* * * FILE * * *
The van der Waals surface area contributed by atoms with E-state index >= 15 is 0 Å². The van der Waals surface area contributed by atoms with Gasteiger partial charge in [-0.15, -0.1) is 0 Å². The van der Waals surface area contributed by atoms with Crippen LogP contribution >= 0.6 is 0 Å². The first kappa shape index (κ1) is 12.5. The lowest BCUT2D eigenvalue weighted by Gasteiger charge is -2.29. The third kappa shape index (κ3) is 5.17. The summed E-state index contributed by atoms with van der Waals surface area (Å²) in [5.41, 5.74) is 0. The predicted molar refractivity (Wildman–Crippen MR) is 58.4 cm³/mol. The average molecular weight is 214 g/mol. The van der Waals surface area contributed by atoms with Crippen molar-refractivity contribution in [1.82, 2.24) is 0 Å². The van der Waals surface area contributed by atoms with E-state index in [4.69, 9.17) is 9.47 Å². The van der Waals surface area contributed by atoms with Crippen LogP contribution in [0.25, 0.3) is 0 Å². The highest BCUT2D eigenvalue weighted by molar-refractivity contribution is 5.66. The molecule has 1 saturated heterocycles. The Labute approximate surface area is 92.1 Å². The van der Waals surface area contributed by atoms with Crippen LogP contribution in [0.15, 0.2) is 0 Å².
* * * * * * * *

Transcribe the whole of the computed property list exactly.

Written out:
The van der Waals surface area contributed by atoms with E-state index >= 15 is 0 Å². The van der Waals surface area contributed by atoms with Gasteiger partial charge in [-0.15, -0.1) is 0 Å². The van der Waals surface area contributed by atoms with Crippen LogP contribution >= 0.6 is 0 Å². The first kappa shape index (κ1) is 12.5. The lowest BCUT2D eigenvalue weighted by Gasteiger charge is -2.29. The third kappa shape index (κ3) is 5.17. The summed E-state index contributed by atoms with van der Waals surface area (Å²) in [5.41, 5.74) is 0. The predicted molar refractivity (Wildman–Crippen MR) is 58.4 cm³/mol. The average molecular weight is 214 g/mol. The van der Waals surface area contributed by atoms with Crippen molar-refractivity contribution in [1.82, 2.24) is 0 Å². The van der Waals surface area contributed by atoms with E-state index in [4.69, 9.17) is 9.47 Å². The van der Waals surface area contributed by atoms with Crippen LogP contribution in [0.25, 0.3) is 0 Å². The highest BCUT2D eigenvalue weighted by molar-refractivity contribution is 5.66. The molecule has 1 saturated heterocycles. The Labute approximate surface area is 92.1 Å². The van der Waals surface area contributed by atoms with Crippen LogP contribution in [0.15, 0.2) is 0 Å².